The soup can be made and blitzed without the coriander, then frozen.  Thaw and reheat, meanwhile frying the coriander and adding to the soup as given below.

Crock-pot Carrot and Coriander Soup: serves 4
1 lb (450g) carrots, pref young and tender
1 tblsp sunflower oil
3 tblsp butter
1 onion, chopped
1 rib celery, sliced
2 small potatoes, peeled and diced
1.5 pints (900ml) boiling vegetable stock
2 tsp ground coriander
1 tblsp chopped fresh coriander
5 fl oz (150ml) milk
salt and pepper
Trim the carrots, peel only if necessary, and cut into chunks (if using old carrots cut into small dice). Heat the oil with 2 tblsp of the butter in a pan over gentle heat, then fry the onion for 3 - 4 minutes until beginning to soften.  Do not let it brown.
Add the celery, potatoes and carrots and cook for a further 3 minutes, then transfer the veggies to the ceramic cooking pot. Add the boiling water and salt and pepper to taste.  Cover and cook on low for 5 hours or until the vegetables are tender.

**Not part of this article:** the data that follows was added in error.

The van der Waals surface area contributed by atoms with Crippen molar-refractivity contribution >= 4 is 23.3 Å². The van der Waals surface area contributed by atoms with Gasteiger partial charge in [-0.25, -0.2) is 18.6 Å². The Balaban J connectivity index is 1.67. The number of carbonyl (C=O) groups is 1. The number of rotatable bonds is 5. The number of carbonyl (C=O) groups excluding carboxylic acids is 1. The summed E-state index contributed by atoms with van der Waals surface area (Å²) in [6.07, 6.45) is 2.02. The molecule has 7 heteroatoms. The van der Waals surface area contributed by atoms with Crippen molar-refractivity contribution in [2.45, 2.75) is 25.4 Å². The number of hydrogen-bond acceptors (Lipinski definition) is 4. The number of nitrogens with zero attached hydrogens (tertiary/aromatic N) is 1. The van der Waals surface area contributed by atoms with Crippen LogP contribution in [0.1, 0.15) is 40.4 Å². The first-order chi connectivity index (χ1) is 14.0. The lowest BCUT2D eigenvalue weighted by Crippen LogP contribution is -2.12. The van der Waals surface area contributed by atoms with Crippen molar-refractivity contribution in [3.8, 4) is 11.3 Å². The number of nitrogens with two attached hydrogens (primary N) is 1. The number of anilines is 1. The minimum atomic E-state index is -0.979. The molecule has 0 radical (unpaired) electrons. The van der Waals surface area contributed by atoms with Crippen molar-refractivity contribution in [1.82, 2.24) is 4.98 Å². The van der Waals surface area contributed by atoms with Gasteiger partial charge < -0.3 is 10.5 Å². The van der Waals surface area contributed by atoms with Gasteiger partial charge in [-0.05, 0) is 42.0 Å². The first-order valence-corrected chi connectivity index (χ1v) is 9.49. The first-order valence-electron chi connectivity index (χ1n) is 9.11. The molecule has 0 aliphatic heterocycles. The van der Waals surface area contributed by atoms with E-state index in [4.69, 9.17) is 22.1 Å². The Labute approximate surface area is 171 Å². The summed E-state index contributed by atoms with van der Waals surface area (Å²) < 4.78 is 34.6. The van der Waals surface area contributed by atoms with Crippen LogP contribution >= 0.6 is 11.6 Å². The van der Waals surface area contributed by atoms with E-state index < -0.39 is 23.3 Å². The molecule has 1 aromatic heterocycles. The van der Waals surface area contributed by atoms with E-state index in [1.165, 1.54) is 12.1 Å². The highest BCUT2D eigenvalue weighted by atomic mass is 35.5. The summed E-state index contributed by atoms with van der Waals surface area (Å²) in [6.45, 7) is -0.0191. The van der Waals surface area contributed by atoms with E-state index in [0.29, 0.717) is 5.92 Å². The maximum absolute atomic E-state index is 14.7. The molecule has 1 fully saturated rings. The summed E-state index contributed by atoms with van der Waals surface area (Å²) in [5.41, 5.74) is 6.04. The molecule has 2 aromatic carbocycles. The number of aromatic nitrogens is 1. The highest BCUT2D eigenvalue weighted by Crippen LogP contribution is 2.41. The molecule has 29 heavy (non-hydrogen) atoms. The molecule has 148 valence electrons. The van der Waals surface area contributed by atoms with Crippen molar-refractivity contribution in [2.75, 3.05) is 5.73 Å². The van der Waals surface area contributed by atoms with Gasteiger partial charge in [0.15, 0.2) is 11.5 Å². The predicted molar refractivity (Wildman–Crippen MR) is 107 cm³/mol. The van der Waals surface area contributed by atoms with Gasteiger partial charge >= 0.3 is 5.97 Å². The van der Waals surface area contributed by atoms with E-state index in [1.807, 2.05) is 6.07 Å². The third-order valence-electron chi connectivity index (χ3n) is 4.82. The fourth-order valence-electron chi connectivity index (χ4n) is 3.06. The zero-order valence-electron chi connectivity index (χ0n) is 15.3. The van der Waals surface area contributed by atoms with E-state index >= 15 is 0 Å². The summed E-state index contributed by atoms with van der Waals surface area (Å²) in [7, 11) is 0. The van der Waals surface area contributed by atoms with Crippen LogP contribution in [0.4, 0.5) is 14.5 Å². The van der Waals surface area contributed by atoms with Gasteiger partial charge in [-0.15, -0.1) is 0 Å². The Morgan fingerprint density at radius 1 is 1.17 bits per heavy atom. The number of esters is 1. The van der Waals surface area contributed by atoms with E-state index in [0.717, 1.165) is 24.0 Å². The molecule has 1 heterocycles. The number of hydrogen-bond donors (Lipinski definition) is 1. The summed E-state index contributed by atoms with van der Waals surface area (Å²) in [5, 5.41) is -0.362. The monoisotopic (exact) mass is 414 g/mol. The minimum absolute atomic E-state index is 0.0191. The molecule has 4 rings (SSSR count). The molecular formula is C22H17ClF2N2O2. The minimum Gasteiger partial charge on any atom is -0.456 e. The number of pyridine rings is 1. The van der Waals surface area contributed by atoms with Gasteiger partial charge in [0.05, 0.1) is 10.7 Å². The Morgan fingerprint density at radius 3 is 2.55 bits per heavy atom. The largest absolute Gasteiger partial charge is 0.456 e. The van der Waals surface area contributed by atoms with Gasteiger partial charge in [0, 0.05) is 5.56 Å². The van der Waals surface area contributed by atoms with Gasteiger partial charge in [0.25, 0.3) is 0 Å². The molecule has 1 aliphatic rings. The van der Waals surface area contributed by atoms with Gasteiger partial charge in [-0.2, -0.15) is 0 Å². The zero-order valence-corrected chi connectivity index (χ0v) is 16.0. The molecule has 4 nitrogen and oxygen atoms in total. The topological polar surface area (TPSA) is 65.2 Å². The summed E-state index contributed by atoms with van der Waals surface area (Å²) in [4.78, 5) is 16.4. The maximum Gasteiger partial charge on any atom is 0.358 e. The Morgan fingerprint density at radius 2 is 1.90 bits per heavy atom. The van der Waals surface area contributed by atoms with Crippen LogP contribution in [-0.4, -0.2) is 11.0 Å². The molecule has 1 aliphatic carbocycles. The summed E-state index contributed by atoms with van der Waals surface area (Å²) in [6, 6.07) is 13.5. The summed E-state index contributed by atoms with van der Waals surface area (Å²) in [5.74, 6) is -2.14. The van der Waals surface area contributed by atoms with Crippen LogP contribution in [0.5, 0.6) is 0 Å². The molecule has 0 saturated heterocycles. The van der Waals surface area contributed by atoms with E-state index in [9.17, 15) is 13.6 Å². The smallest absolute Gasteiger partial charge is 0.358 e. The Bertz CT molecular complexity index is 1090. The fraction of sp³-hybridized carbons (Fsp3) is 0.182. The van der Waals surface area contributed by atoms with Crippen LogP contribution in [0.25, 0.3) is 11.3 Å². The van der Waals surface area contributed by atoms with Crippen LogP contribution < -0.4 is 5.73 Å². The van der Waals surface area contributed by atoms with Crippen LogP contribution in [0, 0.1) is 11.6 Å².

Melt the remaining butter in the pan and add the ground coriander, stir-fry for one minute until the coriander releases its aroma.  Then add the chopped fresh coriander.  Fry for 30 seconds then remove from the heat.
Ladle the soup into a food processor or liquidiser/blender and blitz until smooth.  Pour back into the pan with the coriander/s, stir in the milk and heat gently until piping hot.  Serve with crusty bread. Eat and enjoy.

That has to be it for today as already most of the morning has gone, and if I want to do some planting and transplanting, then perhaps will have my baking day tomorrow (being that it will be wet and windy). 
As usual, taking another day off so should be back nattering and niggling again on Monday.  Whatever the weather, have a good weekend and look forward to hearing from you.  TTFN.